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The rescue surgeon

Walter J GomesI; Rui M. S AlmeidaII; Domingo M BraileIII

DOI: 10.1590/S0102-76382009000500002

The treatment of cardiovascular diseases has recently experienced major changes, with the introduction of new technologies intentioned to bring benefits to patients. These new technologies include drugs, devices, procedures and surgical techniques, in order to reduce invasiveness and provide quality results comparable or superior to conventional treatment [1].

In this scenario of change, cardiovascular surgery has been actively participating, consolidating the insertion and performance of the cardiovascular surgeon in endovascular and minimally invasive procedures in areas where traditionally he is already present [2,3]. However, the introduction of these new technologies has the potential to substantially alter the daily surgical practice.

Interventions in heart and great vessels to implant devices are gradually being performed by professionals from other medical specialties, with insufficiency or even no training and technical training for resolution of complications that are inherently associated with these procedures. As a result, among all the daily activities of the cardiovascular surgeon, recently, another one has been added, the intervention to correct complications and failures of implant devices, featuring the surgeon rescue.

The introduction of these new techniques and devices, tens of them already in use and hundreds in development and testing, indicated to approach all types of heart defects, is accompanied by aggressive marketing in specialized and lay media, promoting the rapid dissemination of information on medical and lay public, which imposes and demands the medical professional.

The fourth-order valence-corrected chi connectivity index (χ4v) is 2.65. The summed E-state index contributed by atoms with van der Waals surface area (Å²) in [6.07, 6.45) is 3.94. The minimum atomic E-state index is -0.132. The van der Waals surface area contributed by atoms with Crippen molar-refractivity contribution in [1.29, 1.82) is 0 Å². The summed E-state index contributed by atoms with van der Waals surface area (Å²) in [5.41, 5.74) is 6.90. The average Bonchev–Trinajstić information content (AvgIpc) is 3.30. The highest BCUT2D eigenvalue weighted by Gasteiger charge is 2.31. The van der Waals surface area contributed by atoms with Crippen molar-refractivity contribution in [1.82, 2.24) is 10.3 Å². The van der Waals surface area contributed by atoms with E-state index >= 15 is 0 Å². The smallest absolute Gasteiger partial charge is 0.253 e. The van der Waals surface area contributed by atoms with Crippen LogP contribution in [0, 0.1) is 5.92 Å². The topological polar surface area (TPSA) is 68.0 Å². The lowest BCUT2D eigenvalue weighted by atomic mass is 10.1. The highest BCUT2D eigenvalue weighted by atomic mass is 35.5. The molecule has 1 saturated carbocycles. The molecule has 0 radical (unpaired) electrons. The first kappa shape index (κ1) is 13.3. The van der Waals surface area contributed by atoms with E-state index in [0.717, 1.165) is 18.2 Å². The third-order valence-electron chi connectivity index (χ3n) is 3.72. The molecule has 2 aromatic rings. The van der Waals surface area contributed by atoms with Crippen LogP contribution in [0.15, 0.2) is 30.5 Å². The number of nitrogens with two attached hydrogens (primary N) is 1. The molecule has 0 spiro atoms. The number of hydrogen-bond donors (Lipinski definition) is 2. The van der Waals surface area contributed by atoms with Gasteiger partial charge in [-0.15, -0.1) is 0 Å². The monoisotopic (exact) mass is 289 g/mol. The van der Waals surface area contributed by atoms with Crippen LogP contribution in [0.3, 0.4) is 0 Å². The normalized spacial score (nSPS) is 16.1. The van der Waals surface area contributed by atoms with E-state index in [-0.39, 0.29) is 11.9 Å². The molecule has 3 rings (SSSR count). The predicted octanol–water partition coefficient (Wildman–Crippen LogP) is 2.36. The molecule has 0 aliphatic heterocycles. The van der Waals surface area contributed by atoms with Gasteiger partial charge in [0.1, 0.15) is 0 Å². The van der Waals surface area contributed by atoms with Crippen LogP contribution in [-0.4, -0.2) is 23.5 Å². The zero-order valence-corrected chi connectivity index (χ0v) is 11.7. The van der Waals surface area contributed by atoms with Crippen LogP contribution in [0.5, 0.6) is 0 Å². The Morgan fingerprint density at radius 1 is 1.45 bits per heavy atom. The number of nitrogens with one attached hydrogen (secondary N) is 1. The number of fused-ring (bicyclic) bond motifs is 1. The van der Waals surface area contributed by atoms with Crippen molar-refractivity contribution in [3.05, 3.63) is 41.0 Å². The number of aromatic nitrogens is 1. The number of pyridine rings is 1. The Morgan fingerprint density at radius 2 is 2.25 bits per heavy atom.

Especially in the construction of initial experiments and the called "learning curve", the complications are more frequent and the cardiovascular surgeon has been called increasingly for solving urgent or emergency situations. Complications such as acute valvular insufficiency due to lesions of structures of the valve apparatus, aortic dissection, embolization of bad positioning of devices that can not be recovered; lacerations and ruptures of the heart chambers, great vessels and coronary arteries, thrombosis and occlusion of vessels, incomplete appositions and peri-prosthetic leaks, are entering the list of the surgeon's activities, requiring use of new surgical techniques and resources that are not always part of the routine.

As a great number and models of device are hitting the market, each one with its potential to induce specific complications, it requires the surgeon to be constantly informed on the characteristics of each device being launched and in use, as well as the characteristics and potential complication.

One should add that the need for intervention by the surgical team usually occurs at inopportune times, night shifts or schedules that disrupt elective surgery, putting at risk the patients of elective daily programming, requiring rapid deployment of the team or markedly interfering with the routine of it, often already overwhelmed. In addition, it also changes the time of rest and requires more sacrifice and extraordinary commitment of cardiovascular surgeons.